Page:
|Veröffentlichungsdatum||26. Sept. 2006|
|Eingetragen||11. Okt. 2002|
|Prioritätsdatum||19. Okt. 2001|
|Auch veröffentlicht unter||CA2463313A1, DE60234618D1, EP1435909A1, EP1435909B1, US20030077329, US20060222710, US20060222711, WO2003035031A1|
|Veröffentlichungsnummer||10270267, 270267, US 7112340 B2, US 7112340B2, US-B2-7112340, US7112340 B2, US7112340B2|
|Erfinder||James E. Kipp, Mark J. Doty, Christine L. Rebbeck, Sean Brynjelsen, Jamie Teresa Konkel|
|Ursprünglich Bevollmächtigter||Baxter International Inc.|
|Zitat exportieren||BiBTeX, EndNote, RefMan|
|Patentzitate (103), Nichtpatentzitate (16), Referenziert von (11), Klassifizierungen (64), Juristische Ereignisse (3)|
|Externe Links: USPTO, USPTO-Zuordnung, Espacenet|
This application claims priority from provisional Application Ser. No. 60/347,548 filed Oct. 19, 2001, which is incorporated herein by reference and made a part hereof.
1. Technical Field
The present invention discloses a composition of a stable suspension of a poorly water soluble compound comprising particles of the compound suspended in a frozen aqueous matrix and method for its preparation. The composition is stable for a prolonged period of time, preferably six months or longer.
2. Background Art
There is an ever increasing number of pharmaceutical compounds being formulated that are poorly soluble or insoluble in aqueous solutions. Such compounds provide challenges to delivering them in an injectable form. Drugs that are insoluble in water can have significant benefits when formulated as a stable suspension of sub-micron particles. Accurate control of particle size is essential for safe and efficacious use of these formulations. Particles must be less than seven microns in diameter to safely pass through capillaries without causing emboli (Allen et al., 1987; Davis and Taube, 1978; Schroeder et al., 1978; Yokel et al., 1981). One solution to this problem is the production of extremely small particles of the insoluble drug candidate and the creation of a microparticulate or nanoparticulate suspension. In this way, drugs that were previously unable to be formulated in an aqueous based system can be made suitable for intravenous administration. Suitability for intravenous administration includes small particle size (<7 μm), low toxicity (as from toxic formulation components or residual solvents), and bioavailability of the drug particles after administration.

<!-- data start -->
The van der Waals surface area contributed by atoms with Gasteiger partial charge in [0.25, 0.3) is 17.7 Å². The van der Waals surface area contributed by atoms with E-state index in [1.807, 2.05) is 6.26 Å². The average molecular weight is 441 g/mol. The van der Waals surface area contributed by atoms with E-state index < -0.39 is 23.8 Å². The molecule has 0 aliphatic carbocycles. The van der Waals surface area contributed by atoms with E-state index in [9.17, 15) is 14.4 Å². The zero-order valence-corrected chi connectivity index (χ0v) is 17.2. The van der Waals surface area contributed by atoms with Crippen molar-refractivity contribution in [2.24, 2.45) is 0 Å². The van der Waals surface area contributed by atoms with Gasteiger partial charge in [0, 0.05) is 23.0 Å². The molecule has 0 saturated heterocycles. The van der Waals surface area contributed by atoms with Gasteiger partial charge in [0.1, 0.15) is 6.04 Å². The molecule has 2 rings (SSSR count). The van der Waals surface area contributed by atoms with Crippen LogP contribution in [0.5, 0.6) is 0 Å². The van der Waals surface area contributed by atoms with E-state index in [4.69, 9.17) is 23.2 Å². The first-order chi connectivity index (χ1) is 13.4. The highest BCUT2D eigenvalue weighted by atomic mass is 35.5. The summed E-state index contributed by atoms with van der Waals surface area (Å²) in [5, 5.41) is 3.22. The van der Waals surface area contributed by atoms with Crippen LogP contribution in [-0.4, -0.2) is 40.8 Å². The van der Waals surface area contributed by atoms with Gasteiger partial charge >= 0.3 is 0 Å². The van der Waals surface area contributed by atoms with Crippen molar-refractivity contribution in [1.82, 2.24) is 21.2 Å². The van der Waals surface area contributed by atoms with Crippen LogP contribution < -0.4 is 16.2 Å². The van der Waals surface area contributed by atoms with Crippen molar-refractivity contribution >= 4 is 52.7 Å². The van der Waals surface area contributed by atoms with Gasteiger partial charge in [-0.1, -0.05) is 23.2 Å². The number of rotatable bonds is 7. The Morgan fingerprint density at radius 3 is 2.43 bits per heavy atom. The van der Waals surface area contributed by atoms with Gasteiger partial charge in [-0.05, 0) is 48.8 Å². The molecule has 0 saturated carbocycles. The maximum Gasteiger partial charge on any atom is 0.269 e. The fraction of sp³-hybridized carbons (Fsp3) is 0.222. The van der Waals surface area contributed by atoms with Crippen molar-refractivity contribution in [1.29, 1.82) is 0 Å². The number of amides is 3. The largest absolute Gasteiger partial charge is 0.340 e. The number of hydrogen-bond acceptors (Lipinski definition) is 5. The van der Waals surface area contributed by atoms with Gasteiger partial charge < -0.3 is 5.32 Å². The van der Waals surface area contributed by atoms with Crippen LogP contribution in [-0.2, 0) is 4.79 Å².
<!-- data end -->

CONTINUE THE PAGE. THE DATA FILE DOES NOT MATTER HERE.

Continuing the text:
Suspensions may also be suitable for oral, intramucscular, pulmonary, topical or subcutaneous administration. When administered by these routes, it may be desirable to have particle size in the range of 5 to 100 microns.
Suspensions may lack sufficient physical and chemical stability when stored for a prolonged period of time. Physical instability occurs when the particles aggregate to form larger particles, which is generally the result of small particle size. Ostwald-Mie ripening may occur due to the small particle radius and attendant increase in surface activity, hence solubility. In particular, nanoparticles have a very high surface-to-volume ratio which enhances their dissolution rate and solubility. As a result, the particles may solubilize in the suspension followed by recrystallization to form large crystals. Aggregation and crystal growth result in suspensions of nanoparticles with larger and varying particle sizes. Suspensions with particles larger than 7 μm are no longer suitable for intravenous administration.
In a suspension, the active ingredient may also undergo degradation and result in reduced activity over time due to interaction with the suspension medium. Even slight dissolution may accelerate the degradation of the active ingredient. The rate of chemical degradation depends on particle size, intrinsic solubility, and the chemical nature of the active ingredient.
It is highly desirable to have a pharmaceutical preparation of an aqueous suspension with a long shelf life, preferably a minimum of six months in terms of both physical and chemical stabilities.